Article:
Tardigrade Secretory-Abundant Heat-Soluble Protein Varies Entrance Propensity Depending on the Amino-Acid Sequence

Kazuhisa Miyazawa, Satoru G. Itoh, Yuki Yoshida, Kazuharu Arakawa, Hisashi Okumura

Research output: Contribution to journalArticlepeer-review

3 Citations (Scopus)

Abstract

Secretory-abundant heat-soluble (SAHS) proteins, which constitute a protein family unique to tardigrades, are thought to be essential for anhydrobiosis. Our previous study has revealed that one of the SAHS proteins of Ramazzottius varieornatus (RvSAHS1) has a more flexible entrance than a mammalian fatty-acid-binding protein, which has a crystal structure similar to that of RvSAHS1. Recently, SAHS paralogs that are expressed abundantly and specifically in the early embryos of this tardigrade and Hypsibius exemplaris have been identified. Comparing these amino-acid sequences with that of RvSAHS1, we have found characteristic differences as I113F and D146T. In this study, we investigate I113F and D146T mutants' properties of RvSAHS1 using molecular dynamics simulations and compare the structures and fluctuations of their entrances with those of the wild type. The two mutants exhibit different properties at the entrance of the β-barrel structure. The I113F mutant tends to close the entrance more than the wild type due to the enhanced hydrophobic network inside the cavity. The D146T mutant, in contrast to the I113F mutant, tends to open the entrance. The mechanism by which this mutation opens the entrance is also discussed. Even though only a single mutation located far from the entrance is added to the wild type, there is a clear difference in the tendency to open and close the β-barrel entrance. It indicates that the entrance properties of the SAHS protein are sensitive to the amino-acid sequence.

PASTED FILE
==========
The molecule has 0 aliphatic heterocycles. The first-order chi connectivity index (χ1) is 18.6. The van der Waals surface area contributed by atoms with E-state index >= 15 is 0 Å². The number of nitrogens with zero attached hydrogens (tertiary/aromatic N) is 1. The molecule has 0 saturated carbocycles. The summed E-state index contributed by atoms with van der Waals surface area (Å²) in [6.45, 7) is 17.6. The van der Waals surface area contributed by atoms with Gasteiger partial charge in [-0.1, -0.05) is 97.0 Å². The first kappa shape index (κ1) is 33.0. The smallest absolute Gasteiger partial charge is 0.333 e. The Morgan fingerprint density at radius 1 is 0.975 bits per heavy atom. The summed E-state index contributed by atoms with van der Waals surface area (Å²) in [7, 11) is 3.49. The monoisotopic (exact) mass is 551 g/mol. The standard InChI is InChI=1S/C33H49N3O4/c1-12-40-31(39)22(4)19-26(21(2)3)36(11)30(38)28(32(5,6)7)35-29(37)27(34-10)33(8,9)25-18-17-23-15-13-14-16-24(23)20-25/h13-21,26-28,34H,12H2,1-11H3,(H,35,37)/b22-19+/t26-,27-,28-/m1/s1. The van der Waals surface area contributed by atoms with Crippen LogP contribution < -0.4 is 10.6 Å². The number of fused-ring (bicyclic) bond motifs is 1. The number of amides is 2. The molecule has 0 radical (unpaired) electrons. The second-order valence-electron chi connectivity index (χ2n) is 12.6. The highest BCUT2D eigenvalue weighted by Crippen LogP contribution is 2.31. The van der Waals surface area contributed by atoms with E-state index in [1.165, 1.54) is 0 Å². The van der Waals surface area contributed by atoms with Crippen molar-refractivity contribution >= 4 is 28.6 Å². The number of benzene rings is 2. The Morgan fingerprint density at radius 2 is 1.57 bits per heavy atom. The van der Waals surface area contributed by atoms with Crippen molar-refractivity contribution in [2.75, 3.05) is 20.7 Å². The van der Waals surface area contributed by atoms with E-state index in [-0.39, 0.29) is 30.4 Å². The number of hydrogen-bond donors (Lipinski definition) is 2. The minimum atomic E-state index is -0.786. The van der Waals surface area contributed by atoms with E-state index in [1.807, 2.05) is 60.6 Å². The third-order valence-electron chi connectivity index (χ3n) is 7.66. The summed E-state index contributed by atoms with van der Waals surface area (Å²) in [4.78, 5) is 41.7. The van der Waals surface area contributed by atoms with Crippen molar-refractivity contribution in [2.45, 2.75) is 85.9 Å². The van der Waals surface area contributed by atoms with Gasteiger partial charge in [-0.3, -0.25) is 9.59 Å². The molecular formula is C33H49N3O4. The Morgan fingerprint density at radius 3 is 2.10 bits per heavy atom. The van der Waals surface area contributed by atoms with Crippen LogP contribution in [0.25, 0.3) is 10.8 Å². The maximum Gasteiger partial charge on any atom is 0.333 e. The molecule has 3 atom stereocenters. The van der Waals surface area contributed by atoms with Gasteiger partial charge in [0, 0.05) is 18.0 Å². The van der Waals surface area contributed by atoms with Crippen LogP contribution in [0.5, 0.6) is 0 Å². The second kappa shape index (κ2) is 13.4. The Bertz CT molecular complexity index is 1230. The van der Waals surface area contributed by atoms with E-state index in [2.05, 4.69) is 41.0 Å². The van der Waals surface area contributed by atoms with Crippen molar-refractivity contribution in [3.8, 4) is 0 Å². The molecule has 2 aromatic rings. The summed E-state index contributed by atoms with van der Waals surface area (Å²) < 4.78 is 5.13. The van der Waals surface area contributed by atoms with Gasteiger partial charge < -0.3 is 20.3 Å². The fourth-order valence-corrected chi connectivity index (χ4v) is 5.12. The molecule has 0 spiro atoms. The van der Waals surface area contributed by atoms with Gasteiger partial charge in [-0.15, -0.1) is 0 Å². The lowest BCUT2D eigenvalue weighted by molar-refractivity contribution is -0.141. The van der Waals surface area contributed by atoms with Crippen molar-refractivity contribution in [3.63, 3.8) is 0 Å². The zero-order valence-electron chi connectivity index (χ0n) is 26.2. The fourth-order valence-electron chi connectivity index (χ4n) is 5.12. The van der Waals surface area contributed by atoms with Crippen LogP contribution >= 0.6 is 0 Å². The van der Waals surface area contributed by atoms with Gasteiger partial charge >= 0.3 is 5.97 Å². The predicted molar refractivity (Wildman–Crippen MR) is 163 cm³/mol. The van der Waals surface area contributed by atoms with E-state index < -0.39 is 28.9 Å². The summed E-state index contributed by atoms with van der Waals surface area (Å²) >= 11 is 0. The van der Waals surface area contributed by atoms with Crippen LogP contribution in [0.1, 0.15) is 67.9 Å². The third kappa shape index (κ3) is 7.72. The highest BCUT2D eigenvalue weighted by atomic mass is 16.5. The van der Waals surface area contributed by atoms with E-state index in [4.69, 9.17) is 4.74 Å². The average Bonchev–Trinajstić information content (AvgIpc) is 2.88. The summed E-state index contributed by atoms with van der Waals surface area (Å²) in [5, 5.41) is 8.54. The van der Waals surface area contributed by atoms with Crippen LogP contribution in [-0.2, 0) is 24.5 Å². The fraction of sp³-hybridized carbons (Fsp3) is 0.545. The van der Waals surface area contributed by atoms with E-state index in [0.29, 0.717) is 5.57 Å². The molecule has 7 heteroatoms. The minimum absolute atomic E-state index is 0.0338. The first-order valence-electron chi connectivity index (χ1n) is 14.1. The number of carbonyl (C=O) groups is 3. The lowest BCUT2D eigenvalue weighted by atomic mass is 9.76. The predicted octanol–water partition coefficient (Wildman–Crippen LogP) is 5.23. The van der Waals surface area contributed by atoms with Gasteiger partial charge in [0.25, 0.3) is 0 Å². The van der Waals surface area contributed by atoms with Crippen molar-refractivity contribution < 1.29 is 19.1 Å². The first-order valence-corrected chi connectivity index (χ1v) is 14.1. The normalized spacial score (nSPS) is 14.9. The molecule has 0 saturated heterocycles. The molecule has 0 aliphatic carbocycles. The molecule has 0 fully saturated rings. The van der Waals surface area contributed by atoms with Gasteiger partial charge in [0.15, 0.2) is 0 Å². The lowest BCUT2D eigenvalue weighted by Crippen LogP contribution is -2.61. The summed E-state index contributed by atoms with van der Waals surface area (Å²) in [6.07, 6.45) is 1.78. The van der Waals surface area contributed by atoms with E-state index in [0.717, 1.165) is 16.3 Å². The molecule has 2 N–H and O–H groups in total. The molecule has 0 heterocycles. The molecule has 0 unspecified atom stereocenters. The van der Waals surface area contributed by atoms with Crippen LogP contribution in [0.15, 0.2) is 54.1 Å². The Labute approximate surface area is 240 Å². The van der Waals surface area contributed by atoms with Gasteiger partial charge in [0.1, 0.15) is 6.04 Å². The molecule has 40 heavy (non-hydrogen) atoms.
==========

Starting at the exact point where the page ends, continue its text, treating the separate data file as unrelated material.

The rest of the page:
Original languageEnglish
Pages (from-to)2361-2368
Number of pages8
JournalJournal of Physical Chemistry B
Volume126
Issue number12
DOIs
Publication statusPublished - 2022 Mar 31

ASJC Scopus subject areas

  • Physical and Theoretical Chemistry
  • Surfaces, Coatings and Films
  • Materials Chemistry

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